The trouble I fear is that they will just be looking at teaching people how to manage the symptoms of their illness through pacing, as at one point sufferer Prof Paul Garner said “we need rehabilitation experts to pull all this together rapidly”. This was expanded on at a later date when he said that physiotherapists and Occupational therapists were very good at helping people manage fatigue. This is pretty much the crux of it; management by pacing.

Pacing Simplified "think about what you can do and do half of it".

Raymond Perrin

Paul Garner in a BMJ blog wrote, “Don’t try to dominate this virus, accommodate it.” This is a great start at pacing, but maybe doesn’t go far enough for those unfamiliar with pacing properly. Dr Raymond Perrin a researcher in ME suggests that you “think about what you can do and do half of it”. This simplifies what pacing is and how to do it.

There is nothing inherently wrong with pacing. A poll by the ME association of ME suffers put Pacing and Meditation in the the top two spots for preference. Unfortunately these are just management tactics.

What Treatments are there for
Long Covid?

When looking at what treatments there are for people with long covid we get a little stuck because of the covid timeline.

The world really only became aware Covid 19 in early 2020. The drive was to monitor, stop the spread and limit exposure and deaths, while at the same time a “race” to create a vaccine was underway. After effects probably weren’t noticed either, because everyone was preoccpied with the virus and a critical mass of post covid syndrome suffers took a while to build up.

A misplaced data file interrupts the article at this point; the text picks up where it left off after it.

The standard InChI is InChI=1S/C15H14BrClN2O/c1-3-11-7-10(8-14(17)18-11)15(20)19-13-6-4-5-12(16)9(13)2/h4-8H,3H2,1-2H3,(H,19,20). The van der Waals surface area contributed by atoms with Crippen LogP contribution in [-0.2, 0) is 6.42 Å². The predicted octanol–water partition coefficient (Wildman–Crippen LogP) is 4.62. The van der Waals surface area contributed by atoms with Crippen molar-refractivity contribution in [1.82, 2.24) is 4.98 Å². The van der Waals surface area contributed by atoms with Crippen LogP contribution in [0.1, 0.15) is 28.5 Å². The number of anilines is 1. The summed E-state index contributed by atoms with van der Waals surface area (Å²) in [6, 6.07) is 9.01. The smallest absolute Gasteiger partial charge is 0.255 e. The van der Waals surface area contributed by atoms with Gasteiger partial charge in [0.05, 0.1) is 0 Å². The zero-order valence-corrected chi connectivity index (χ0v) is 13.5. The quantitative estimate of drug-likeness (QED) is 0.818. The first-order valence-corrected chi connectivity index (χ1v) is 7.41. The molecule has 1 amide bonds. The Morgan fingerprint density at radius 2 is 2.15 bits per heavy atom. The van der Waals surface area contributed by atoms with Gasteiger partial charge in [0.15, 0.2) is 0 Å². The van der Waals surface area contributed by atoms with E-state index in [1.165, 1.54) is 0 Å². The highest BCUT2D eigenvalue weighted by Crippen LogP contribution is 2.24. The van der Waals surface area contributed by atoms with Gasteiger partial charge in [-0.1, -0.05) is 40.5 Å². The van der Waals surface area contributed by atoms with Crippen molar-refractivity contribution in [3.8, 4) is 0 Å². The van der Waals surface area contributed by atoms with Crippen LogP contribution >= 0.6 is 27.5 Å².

As mentioned earlier there is no real appreciation of exactly how many people have long covid because it wasn’t counted. Even basic research on numbers isn’t there, yet alone a “cure”.

All the research is from another forgotten illness with very similar symptoms, Myalgic Encephalomyelitis (ME).

All the useful treatment from conventional medicine on ME is really a management approaches; how to Pace. In the earlier previously mentioned ME association poll the 3rd place was actually a treatment; The Perrin Technique. Despite high ME patient satisfaction and reports of successes within the ME association website they don’t support even though the evidence base is slowly growing. This potentially includes this recent early stage paper on COVID 19 and Long Covid that proposes very similar mechanisms to Dr Perrins established model for the causes on ME

Interestingly though, there are growing numbers of independent patient reports in Long Covid Facebook groups of successful treatment outcomes of the Perrin Technique for people with Long Covid. There has even been a letter in  journal featuring a case study study on the treatment of Long Covid.

There are some respiratory physiotherapists reporting successes and improvements by helping people with their breathing mechanics and breathing patterns. I’m not sure if this was help with their breathlessness (a potential long covid sign) or with their fatigue. I’d also be intrigued to find out if this approach would work for someone that doesn’t have major respiratory problems.

If we consider other methods of treating ME, most of them are too out there to be considered rationally. Although Tim Spector did suggest a research trial of steroids as a potential preventative.  If the steroids were used as a treatment and Long Covid mirrors ME, then I believe this would make your symptoms worse, but it may be worth a trial.